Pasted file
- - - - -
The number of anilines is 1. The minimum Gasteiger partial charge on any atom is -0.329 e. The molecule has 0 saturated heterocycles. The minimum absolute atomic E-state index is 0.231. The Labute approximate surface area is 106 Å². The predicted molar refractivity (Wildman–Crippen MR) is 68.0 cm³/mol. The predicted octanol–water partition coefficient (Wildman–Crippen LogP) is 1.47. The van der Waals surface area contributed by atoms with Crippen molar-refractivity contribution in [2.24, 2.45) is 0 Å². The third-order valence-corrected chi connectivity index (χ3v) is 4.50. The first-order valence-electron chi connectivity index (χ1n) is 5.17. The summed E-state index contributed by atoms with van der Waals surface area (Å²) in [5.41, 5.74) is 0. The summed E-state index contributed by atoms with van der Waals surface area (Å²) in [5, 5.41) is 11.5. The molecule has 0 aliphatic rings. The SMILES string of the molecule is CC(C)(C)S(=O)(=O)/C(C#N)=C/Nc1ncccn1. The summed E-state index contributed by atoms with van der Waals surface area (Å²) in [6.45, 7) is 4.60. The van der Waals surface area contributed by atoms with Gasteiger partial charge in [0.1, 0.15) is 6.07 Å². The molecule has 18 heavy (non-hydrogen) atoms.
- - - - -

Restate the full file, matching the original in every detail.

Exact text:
The number of anilines is 1. The minimum Gasteiger partial charge on any atom is -0.329 e. The molecule has 0 saturated heterocycles. The minimum absolute atomic E-state index is 0.231. The Labute approximate surface area is 106 Å². The predicted molar refractivity (Wildman–Crippen MR) is 68.0 cm³/mol. The predicted octanol–water partition coefficient (Wildman–Crippen LogP) is 1.47. The van der Waals surface area contributed by atoms with Crippen molar-refractivity contribution in [2.24, 2.45) is 0 Å². The third-order valence-corrected chi connectivity index (χ3v) is 4.50. The first-order valence-electron chi connectivity index (χ1n) is 5.17. The summed E-state index contributed by atoms with van der Waals surface area (Å²) in [5.41, 5.74) is 0. The summed E-state index contributed by atoms with van der Waals surface area (Å²) in [5, 5.41) is 11.5. The molecule has 0 aliphatic rings. The SMILES string of the molecule is CC(C)(C)S(=O)(=O)/C(C#N)=C/Nc1ncccn1. The summed E-state index contributed by atoms with van der Waals surface area (Å²) in [6.45, 7) is 4.60. The van der Waals surface area contributed by atoms with Gasteiger partial charge in [0.1, 0.15) is 6.07 Å². The molecule has 18 heavy (non-hydrogen) atoms.